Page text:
Let $U_1, U_2, U_3 \sim \text{Unif}(0, 1)$. What is the CDF of $M = \max(U_1, U_2, U_3)$?

I have the following problem:

Let $$U_1, U_2, U_3 \sim \text{Unif}(0, 1)$$, and let $$L = \min(U_1, U_2, U_3)$$ and $$M = \max(U_1, U_2, U_3)$$.

Find the marginal CDF and marginal PDF of $$M$$.

The solution says the following:

The event $$M \le m$$ is the same as the event that all three $$U_1,U_2,U_3$$ are at most $$m$$, so the CDF of $$M$$ is $$F_M (m) = m^3$$.

How is it that the CDF of $$M$$ is $$m^3$$ rather than $$m$$? This multiplies the max of each of $$U_1, U_2, U_3$$, rather than just taking the max of the function $$M$$ itself, so I'm unsure about the reasoning behind this.

I would greatly appreciate it if people could please take the time to clarify this.

• i think this is the spirit of OP's question is like: so what event, if not $P(M \le m)$, for $m \in (0,1)$, would give a probability of $m$? i think we'd get an $m$ if we had something like... $P(U_i \le U_j \le U_k)=1$ for any distinct $i,j,k \in \{1,2,3\}$ but this would violate the independence assumption. i asked this in comments below
– BCLC
Mar 18, 2021 at 11:18
• @JohnSmithKyon If $U$ ~ $Unif(0,1)$ then $P(U \le m) = m$ for $m \in (0,1)$. Mar 18, 2021 at 12:50
• @user13 also $P(U_1 \le U_2 \le U_3) = 1$ implies $P(M \ge m) = m$ because $\{M \ge m\} = \{U_3 \ge m\}$ ($\mathbb P$-a.s.) because $M=U_3$ ($\mathbb P$-a.s.) ?
– BCLC
Mar 21, 2021 at 8:30
• @JohnSmithKyon I think you misunderstand the meaning of indexes. The fact that we denote the random variables by $U_1,U_2,U_3$ does not imply that $U_1 \le U_2$ or $U_1 \le U_3$. They can be denoted by $X, Y, Z$. The only thing we know about them is that they are i.i.d. uniformly distributed random variables. Hence, your assertion that $P(U_1 \le U_2 \le U_3) = 1$ (can read it as $P(X \le Y \le Z) = 1$) is false. I will try to explain the logic of the answer. Suppose we have three numbers $3,5,9$ then saying that the $max\{3,5,9\} \le 10$ is the same as saying $3 \le 10, 5 \le 10, 9 \le 10$. Mar 21, 2021 at 11:12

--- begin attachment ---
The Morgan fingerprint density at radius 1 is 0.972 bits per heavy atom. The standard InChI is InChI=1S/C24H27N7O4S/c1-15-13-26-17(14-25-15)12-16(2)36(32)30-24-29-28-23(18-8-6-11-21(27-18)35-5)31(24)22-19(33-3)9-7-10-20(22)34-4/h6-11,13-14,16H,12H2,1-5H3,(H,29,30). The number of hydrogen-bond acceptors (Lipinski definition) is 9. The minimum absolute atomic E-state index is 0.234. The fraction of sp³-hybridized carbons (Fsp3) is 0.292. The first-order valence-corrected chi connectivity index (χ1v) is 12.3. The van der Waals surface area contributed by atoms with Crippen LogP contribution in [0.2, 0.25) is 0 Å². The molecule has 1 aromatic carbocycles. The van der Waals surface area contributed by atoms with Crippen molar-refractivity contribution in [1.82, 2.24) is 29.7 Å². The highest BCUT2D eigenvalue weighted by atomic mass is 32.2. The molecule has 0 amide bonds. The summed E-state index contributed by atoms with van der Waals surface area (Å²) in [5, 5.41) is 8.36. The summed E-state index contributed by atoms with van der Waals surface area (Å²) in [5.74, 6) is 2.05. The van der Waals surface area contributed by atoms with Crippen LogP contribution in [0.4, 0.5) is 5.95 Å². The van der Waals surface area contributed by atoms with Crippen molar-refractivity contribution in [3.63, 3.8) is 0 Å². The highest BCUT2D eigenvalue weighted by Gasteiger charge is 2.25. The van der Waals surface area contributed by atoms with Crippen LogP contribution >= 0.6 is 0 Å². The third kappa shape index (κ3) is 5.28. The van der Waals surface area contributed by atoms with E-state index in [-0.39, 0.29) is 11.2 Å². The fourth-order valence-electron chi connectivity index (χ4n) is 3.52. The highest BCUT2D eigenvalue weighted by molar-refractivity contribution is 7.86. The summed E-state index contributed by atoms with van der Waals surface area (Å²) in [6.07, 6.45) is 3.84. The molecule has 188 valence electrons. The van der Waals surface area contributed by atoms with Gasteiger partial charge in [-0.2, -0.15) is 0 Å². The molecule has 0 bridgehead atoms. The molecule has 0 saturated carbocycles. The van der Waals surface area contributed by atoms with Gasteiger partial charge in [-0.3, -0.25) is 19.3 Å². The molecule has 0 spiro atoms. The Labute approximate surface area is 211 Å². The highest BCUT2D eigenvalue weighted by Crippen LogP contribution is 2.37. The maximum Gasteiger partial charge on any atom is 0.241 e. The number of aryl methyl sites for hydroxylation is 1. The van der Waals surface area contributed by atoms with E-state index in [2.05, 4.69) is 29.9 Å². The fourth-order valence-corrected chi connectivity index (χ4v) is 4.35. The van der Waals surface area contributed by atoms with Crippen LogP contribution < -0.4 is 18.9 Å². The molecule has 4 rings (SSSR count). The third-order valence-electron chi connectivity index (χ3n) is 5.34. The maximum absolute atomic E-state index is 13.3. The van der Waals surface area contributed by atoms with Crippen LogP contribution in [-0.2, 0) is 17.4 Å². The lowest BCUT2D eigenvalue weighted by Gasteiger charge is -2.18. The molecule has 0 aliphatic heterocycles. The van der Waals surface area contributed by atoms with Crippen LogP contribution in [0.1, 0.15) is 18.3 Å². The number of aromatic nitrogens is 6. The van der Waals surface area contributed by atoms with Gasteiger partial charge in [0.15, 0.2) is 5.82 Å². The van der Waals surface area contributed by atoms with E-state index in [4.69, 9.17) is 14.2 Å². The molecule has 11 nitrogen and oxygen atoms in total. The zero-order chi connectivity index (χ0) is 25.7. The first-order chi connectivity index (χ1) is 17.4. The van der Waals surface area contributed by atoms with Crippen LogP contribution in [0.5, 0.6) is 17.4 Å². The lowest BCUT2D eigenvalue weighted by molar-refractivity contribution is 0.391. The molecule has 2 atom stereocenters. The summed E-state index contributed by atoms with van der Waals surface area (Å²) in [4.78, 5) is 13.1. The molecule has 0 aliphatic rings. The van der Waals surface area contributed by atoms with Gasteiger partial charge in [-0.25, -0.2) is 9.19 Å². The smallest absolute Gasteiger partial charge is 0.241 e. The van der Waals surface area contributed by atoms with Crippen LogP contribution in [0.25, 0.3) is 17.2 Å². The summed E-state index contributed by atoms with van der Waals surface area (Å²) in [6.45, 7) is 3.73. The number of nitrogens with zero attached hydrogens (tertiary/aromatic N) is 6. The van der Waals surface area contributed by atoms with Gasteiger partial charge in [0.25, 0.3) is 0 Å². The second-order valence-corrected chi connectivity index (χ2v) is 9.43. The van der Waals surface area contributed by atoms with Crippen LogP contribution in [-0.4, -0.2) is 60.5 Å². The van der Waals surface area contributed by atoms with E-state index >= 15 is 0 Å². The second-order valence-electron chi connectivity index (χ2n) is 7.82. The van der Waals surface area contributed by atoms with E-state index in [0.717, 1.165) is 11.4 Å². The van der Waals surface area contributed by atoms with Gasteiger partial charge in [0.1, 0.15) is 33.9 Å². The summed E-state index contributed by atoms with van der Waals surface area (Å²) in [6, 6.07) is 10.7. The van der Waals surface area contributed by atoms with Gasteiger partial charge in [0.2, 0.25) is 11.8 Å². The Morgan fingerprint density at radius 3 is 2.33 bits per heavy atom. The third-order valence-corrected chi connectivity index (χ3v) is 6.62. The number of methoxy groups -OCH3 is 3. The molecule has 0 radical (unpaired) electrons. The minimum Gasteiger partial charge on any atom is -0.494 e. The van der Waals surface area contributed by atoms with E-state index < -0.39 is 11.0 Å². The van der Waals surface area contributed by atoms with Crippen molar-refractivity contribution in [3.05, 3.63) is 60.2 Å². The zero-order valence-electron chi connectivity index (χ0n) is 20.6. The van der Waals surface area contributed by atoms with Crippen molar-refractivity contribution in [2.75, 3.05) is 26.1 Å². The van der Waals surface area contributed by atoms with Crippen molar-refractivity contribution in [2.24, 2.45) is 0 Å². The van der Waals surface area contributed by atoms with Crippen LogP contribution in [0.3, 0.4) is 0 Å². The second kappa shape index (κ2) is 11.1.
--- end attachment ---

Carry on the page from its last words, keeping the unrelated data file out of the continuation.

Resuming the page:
• @user13 I never said $U_1 \le U_2 \le U_3$. I said '$U_1 \le U_2 \le U_3$ implies (...)'. Do you know what I mean? (1,2,3) is arbitrary. I still think $U_3 \le U_1 \le U_2$ a.s. implies $P(M \le m) = m$. Am I wrong?
– BCLC
Mar 21, 2021 at 23:42

$$P(M \le m) = P(U_1 \le m, U_2 \le m, U_3 \le m)$$ since your answer is $$m^3$$ are assume that they are not only identically distributed but also are independent, then: $$P(U_1 \le m, U_2 \le m, U_3 \le m)=P(U_1 \le m)^3 = m^3$$. Because if the maximum is $$\le$$ then something than all of them are $$\le$$ then that thing.
• so what event, if not $P(M \le m)$, for $m \in (0,1)$, would give a probability of $m$? i think this is the spirit of OP's question. i think we'd get an $m$ if we had something like... $P(U_i \le U_j \le U_k)=1$ for any distinct $i,j,k \in \{1,2,3\}$ but this would violate the independence assumption?
$$m^{3}$$ is correct. $$P(M \leq m)=m^{3}$$ for $$0 , $$0$$ for $$m \leq 0$$ and $$1$$ for $$m \geq 1$$.
• so what event, if not $P(M \le m)$, for $m \in (0,1)$, would give a probability of $m$? i think this is the spirit of OP's question. i think we'd get an $m$ if we had something like... $P(U_i \le U_j \le U_k)=1$ for any distinct $i,j,k \in \{1,2,3\}$ but this would violate the independence assumption?